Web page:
My point is YOU as a WRITER should be telling people what cool things are out there, not relying exclusive on stats.

        This is learnt in Marketing and Blogging 101. If you don’t believe that, maybe you should take a step back and read the likes of people like Chris Garrett (one of the blogging greats).

        Likewise, if you can’t take criticism professionally … well ….

  • Gilles LeBlanc

    Im hearing great things about lecture note

  • Here’s my requirements for a note-taking app, if anyone has some suggestions:
    1) Plain text format.
    2) Cross-compatibility with Android, Win7, Mac10.8 (iOS access would be nice too – just in case).
    3) Cloud-sync and occasional web browser access capability.
    4) Save and update copies of files on all devices (automatically) for times when internet isn’t available.
    Dropbox does most of this but apparently, it will not automatically save a copy of a file (or update it) locally on an Android device.

    • B Saelim

      Give “Minutes Text Notes” a try. It doesn’t do dropbox sync yet.

  • Biavela


  • twh10d

    Catch Notes. The UI is simple and beautiful. I find apps like Evernote to be overwhelming.

  • J

    It depends on the way you take notes… and situations.

    Sometimes, you just want to drop a few words… a reminder for a short period of time, more like a to-do list, or it’s a little note which is kept for very long, e.g. WiFi password.

    OTOH, it may be a note in a seminar… it’d be long and with pics and anything… you may need handwriting feature for quick input.

    Keep, Catch, Springpad
    Note Anytime, Free Note

  • Hassan Muhammad

    there is nothing better than the S Note

  • Elfsiren

    Definitely gonna throw in my recommendation of LectureNotes. I’ve been using it for a bit over two years with my Note 10.1 in school and I’ve never been disappointed. The app runs well, gets updated and the Dev is awesome. It’s a truly perfect app.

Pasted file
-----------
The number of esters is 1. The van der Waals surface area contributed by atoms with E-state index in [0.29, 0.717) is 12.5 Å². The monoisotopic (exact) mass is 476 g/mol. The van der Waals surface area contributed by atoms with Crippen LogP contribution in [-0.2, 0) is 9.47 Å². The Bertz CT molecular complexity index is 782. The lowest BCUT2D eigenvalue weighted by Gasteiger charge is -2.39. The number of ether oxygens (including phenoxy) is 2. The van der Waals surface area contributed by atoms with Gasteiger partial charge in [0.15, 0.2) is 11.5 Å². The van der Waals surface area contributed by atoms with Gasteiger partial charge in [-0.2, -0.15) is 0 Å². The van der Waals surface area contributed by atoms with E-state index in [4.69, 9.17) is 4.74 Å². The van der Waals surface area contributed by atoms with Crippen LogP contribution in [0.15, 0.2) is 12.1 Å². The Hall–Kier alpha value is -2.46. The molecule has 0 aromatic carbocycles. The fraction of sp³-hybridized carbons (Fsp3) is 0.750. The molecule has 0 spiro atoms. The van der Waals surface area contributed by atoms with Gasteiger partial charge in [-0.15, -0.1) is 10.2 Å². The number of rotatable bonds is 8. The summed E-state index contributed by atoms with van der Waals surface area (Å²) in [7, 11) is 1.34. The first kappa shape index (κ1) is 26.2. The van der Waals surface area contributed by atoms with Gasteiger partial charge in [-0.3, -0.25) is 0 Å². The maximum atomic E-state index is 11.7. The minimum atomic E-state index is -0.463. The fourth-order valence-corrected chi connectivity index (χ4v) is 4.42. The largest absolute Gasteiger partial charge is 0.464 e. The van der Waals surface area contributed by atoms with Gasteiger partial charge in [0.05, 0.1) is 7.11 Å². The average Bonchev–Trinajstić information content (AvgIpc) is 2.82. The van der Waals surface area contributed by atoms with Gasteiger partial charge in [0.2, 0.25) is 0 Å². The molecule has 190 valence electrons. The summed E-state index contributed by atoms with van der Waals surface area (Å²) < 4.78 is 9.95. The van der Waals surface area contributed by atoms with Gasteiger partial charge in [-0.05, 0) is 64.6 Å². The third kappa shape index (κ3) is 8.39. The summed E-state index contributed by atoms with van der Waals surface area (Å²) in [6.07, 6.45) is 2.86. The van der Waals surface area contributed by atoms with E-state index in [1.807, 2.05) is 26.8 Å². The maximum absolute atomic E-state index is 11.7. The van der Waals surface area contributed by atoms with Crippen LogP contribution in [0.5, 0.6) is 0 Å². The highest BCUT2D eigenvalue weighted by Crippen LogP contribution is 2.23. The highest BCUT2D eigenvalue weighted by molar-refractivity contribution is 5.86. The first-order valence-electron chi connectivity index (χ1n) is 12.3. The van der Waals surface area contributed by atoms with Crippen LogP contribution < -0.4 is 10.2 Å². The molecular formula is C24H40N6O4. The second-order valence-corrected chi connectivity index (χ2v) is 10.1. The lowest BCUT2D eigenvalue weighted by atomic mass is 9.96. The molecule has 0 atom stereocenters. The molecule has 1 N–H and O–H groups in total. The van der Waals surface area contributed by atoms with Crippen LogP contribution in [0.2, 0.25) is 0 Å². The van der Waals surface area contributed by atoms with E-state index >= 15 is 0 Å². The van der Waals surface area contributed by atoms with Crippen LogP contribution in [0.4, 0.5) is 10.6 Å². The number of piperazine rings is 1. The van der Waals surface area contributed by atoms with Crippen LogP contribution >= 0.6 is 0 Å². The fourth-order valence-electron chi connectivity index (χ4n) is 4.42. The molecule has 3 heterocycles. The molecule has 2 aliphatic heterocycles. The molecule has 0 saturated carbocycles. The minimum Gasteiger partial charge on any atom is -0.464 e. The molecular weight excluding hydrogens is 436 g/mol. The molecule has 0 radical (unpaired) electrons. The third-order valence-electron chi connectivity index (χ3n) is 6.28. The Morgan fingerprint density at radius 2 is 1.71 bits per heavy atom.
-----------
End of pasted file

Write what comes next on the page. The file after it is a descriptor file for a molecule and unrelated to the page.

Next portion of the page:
• wshwe

      Too bad Samsung has stopped making Note tablets.

      • Elfsiren

        Yeah. I’m bummed about that too. I’m already thinking of a contingency plan for when my Note 10.1 kicks the bucket. I plan to get a Microsoft Surface. I’ve tried Drawboard, and it’s okay, but I’ll probably just get an Android emulator and continue with LectureNotes.

  • Modman

    I know galaxy note is a niche device. But snote is not mentioned at all. None of these apps are as natural as galaxy note s pen, when handwriting notes. If people had half a brain they’d realise iPad is a huge ripoff. It really is beyond them to see the usefulness in a handwriting productivy tablet.

    • 56456

      its a niche device

      • I’am freelancing on the internet, conducting simple tasks that requires from you desktop computer or laptop computer and internet access and so I couldn’t be cheerful… Six months have passed on when i started out this and also i cashed in until now overall 36 thousand dollars… Basically i profit about $80/h and work for three to 4 h every day.And terrific point regarding this task is that you can actually decide when to do the job by yourself as well as for how long and you get money at the end of every week.>>>> S.COOP/25urx

  • If you use a device with a stylus, such as the Samsung Note Series devices then you might want to check out MyScript Smart Note. You can use this on non-dedicated stylus devices to, but it shines with a real stylus since you can set it to ignore anything else. Where is excels is you can hand write notes and it will perform OCR and save it as text that is searchable or can be cut and pasted into other apps. There is Dropbox, Google Drive, Evernote and even Samsung’s own S-Note app. It’s really good at deciphering chicken scratch.

    • Laura Arroyo

      When I saw the draft which was of 7159 dollars, I accept that my friend’s brother was like really generating cash in his spare time with his computer. . His aunts neighbor has done this for only 10 months and by now repaid the loan on their home and bought a new Car .This is what they are donig …

      • Arooyo Laufukc

        Please STOP SPAMMING.
        I know you’re doing it right now, because I each time I refresh your profile, I can see the number of the post go up and up.

        I’m reporting you to disqus as of now anyway, so your post will disappear ASAP. Please find another job that were NOT CRIMINAL!!!

  • Elite_Warrior

    Where is Parchi by Microsoft ?

    • JosephHindy

      I actually couldn’t find it, also, pretty sure that’s not available in most mainstream markets.

  • Abdullah Amir

    Omni Notes worth mentioning as well

  • Leonidas

    What about my favorite app MEMO WIDGET!!! its amazing you can have fully transparent notes on your home screens with just text over your wallpaper. Even change fonts and even orientations and sizes of text to your liking. You dont always have to have freaking the shape and color of a sticky note to do the same thing.

  • s2weden2000

    that’s right!

  • ChristianRVA